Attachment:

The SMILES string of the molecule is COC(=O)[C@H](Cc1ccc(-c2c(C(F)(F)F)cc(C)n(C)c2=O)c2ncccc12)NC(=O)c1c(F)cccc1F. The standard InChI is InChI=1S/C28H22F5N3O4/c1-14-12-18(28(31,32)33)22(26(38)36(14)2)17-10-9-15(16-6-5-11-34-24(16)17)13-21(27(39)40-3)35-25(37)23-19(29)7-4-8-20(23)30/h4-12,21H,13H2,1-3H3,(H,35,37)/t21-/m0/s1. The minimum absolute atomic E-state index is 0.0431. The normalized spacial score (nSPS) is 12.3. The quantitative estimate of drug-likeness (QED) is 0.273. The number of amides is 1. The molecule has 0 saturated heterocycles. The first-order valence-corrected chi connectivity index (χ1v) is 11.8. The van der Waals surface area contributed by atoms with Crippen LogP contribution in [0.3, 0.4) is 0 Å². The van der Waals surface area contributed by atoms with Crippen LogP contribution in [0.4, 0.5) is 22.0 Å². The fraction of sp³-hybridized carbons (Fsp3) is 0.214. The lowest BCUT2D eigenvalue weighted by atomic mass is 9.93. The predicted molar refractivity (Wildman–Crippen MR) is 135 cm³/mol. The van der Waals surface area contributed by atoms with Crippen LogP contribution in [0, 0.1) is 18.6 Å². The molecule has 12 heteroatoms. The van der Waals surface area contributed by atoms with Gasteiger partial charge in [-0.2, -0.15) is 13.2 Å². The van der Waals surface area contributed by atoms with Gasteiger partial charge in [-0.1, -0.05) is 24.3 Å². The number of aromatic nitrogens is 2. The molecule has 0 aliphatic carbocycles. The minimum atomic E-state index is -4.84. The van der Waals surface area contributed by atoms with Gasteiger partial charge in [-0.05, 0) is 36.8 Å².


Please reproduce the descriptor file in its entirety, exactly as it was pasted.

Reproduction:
The SMILES string of the molecule is COC(=O)[C@H](Cc1ccc(-c2c(C(F)(F)F)cc(C)n(C)c2=O)c2ncccc12)NC(=O)c1c(F)cccc1F. The standard InChI is InChI=1S/C28H22F5N3O4/c1-14-12-18(28(31,32)33)22(26(38)36(14)2)17-10-9-15(16-6-5-11-34-24(16)17)13-21(27(39)40-3)35-25(37)23-19(29)7-4-8-20(23)30/h4-12,21H,13H2,1-3H3,(H,35,37)/t21-/m0/s1. The minimum absolute atomic E-state index is 0.0431. The normalized spacial score (nSPS) is 12.3. The quantitative estimate of drug-likeness (QED) is 0.273. The number of amides is 1. The molecule has 0 saturated heterocycles. The first-order valence-corrected chi connectivity index (χ1v) is 11.8. The van der Waals surface area contributed by atoms with Crippen LogP contribution in [0.3, 0.4) is 0 Å². The van der Waals surface area contributed by atoms with Crippen LogP contribution in [0.4, 0.5) is 22.0 Å². The fraction of sp³-hybridized carbons (Fsp3) is 0.214. The lowest BCUT2D eigenvalue weighted by atomic mass is 9.93. The predicted molar refractivity (Wildman–Crippen MR) is 135 cm³/mol. The van der Waals surface area contributed by atoms with Crippen LogP contribution in [0, 0.1) is 18.6 Å². The molecule has 12 heteroatoms. The van der Waals surface area contributed by atoms with Gasteiger partial charge in [-0.2, -0.15) is 13.2 Å². The van der Waals surface area contributed by atoms with Gasteiger partial charge in [-0.1, -0.05) is 24.3 Å². The number of aromatic nitrogens is 2. The molecule has 0 aliphatic carbocycles. The minimum atomic E-state index is -4.84. The van der Waals surface area contributed by atoms with Gasteiger partial charge in [-0.05, 0) is 36.8 Å².